It's unlikely, given the high barriers to entry, in the housing market that you'll see widespread consumer capitulation to the housing bubble, writes The Stalwart. There will always be renters no matter how appealing houses look as an investment. Still, it says something when trained economists buy into the idea that "What goes up can't go down".
Peter Coy, at Business Week, looks at one study in his piece Housing Markets Are Stable ... Until They're Not:
Sounds right. Who could disagree that people will be hesitant to devote $1 Million in future earnings towards their home if they get the idea that that value will diminish over time?
Three top economists made a splash on the Wall Street Journal's editorial page this past Monday with a piece headlined "Bubble Trouble? Not Likely."
But the way I read the research underlying the Journal piece, a better title would have been "Housing Markets Are Stable ... Until They're Not."
To show that there are no regional housing bubbles--and thus no reason for prices to fall--the economists in effect assume their own conclusion. They assume, without strong evidence, that buyers in each market will continue to expect the same kind of price gains that they've averaged over the past 60 years. If you expect prices to keep rising rapidly, you'll be willing to pay a whole lot today. The market will be stable.
But what if buyers in, say, San Francisco suddenly turn pessimistic about the rate of future price increases? That certainly isn't out of the question given how high prices are relative to rents, or incomes, or to prices elsewhere in the country. If they lose faith that the market will climb steeply ad infinitum, then their willingness to pay a huge sum of money now will plummet. And the market will tank.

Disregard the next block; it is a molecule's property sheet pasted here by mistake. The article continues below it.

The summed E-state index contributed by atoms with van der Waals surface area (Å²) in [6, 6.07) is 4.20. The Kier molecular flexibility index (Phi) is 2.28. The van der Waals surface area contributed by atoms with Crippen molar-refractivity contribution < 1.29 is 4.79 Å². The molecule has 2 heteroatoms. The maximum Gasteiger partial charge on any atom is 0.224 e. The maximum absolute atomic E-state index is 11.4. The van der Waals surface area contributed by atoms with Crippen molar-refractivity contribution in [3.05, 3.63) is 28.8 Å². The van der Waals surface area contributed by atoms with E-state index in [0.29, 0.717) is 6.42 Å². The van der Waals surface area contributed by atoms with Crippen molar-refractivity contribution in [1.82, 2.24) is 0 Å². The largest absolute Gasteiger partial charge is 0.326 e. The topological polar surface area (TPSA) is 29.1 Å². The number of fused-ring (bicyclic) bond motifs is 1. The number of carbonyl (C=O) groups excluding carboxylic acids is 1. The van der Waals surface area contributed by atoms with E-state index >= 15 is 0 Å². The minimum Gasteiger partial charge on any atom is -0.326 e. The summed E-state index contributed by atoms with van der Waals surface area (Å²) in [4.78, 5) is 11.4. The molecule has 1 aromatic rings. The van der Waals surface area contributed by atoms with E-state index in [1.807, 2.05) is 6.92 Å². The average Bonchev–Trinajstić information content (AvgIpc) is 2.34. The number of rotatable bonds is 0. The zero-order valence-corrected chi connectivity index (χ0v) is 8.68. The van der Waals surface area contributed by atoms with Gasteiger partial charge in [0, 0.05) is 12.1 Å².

Sinai's defense uses Ponzi-scheme logic--that housing will always go up simply because it has, and there will always be people who want housing. That economists have given into this thinking is a strong contrarian indicator...though with growing housing inventories, and rising interest rates it seems we should be past the contrarian indicator part of the cycle.
I spoke with Todd Sinai of the University of Pennsylvania's Wharton School. He was co-author on the paper with Charles Himmelberg, a research economist at the Federal Reserve Bank of New York, and Christopher Mayer of the Columbia Business School.
Sinai defended the paper. He said it's reasonable to assume that if house prices in, say, San Francisco have risen at an after-inflation clip of better than 3% a year for the past 60 years, that people will continue to expect them to keep going up at that rate for the foreseeable future. Why? Because, he says, hot cities like San Francisco are pretty much built-up, so people are competing to live there by outbidding each other for housing. That, says Sinai, can continue as long as there are rich people in other parts of the country who would really rather live in San Francisco.
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